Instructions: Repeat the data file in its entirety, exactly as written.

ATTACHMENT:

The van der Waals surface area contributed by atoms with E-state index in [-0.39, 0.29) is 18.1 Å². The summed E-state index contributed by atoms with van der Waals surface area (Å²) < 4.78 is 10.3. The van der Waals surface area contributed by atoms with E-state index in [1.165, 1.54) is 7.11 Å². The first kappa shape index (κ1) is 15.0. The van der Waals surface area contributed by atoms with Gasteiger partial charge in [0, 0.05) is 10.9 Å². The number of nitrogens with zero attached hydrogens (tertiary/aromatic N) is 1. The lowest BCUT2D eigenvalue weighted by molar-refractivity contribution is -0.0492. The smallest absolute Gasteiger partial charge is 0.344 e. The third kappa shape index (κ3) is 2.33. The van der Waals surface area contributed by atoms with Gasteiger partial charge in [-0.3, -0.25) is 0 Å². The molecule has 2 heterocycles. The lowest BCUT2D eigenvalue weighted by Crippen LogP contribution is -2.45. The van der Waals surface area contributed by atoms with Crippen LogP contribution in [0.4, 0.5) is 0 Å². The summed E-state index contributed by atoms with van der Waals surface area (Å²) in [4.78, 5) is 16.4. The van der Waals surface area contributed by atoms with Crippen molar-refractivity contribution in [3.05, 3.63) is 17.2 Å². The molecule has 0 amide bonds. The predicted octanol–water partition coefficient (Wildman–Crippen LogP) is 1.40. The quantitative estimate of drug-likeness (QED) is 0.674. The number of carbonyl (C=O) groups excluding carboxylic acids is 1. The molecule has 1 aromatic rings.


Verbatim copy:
The van der Waals surface area contributed by atoms with E-state index in [-0.39, 0.29) is 18.1 Å². The summed E-state index contributed by atoms with van der Waals surface area (Å²) < 4.78 is 10.3. The van der Waals surface area contributed by atoms with E-state index in [1.165, 1.54) is 7.11 Å². The first kappa shape index (κ1) is 15.0. The van der Waals surface area contributed by atoms with Gasteiger partial charge in [0, 0.05) is 10.9 Å². The number of nitrogens with zero attached hydrogens (tertiary/aromatic N) is 1. The lowest BCUT2D eigenvalue weighted by molar-refractivity contribution is -0.0492. The smallest absolute Gasteiger partial charge is 0.344 e. The third kappa shape index (κ3) is 2.33. The van der Waals surface area contributed by atoms with Gasteiger partial charge in [-0.3, -0.25) is 0 Å². The molecule has 2 heterocycles. The lowest BCUT2D eigenvalue weighted by Crippen LogP contribution is -2.45. The van der Waals surface area contributed by atoms with Crippen LogP contribution in [0.4, 0.5) is 0 Å². The summed E-state index contributed by atoms with van der Waals surface area (Å²) in [4.78, 5) is 16.4. The van der Waals surface area contributed by atoms with Crippen molar-refractivity contribution in [3.05, 3.63) is 17.2 Å². The molecule has 0 amide bonds. The predicted octanol–water partition coefficient (Wildman–Crippen LogP) is 1.40. The quantitative estimate of drug-likeness (QED) is 0.674. The number of carbonyl (C=O) groups excluding carboxylic acids is 1. The molecule has 1 aromatic rings.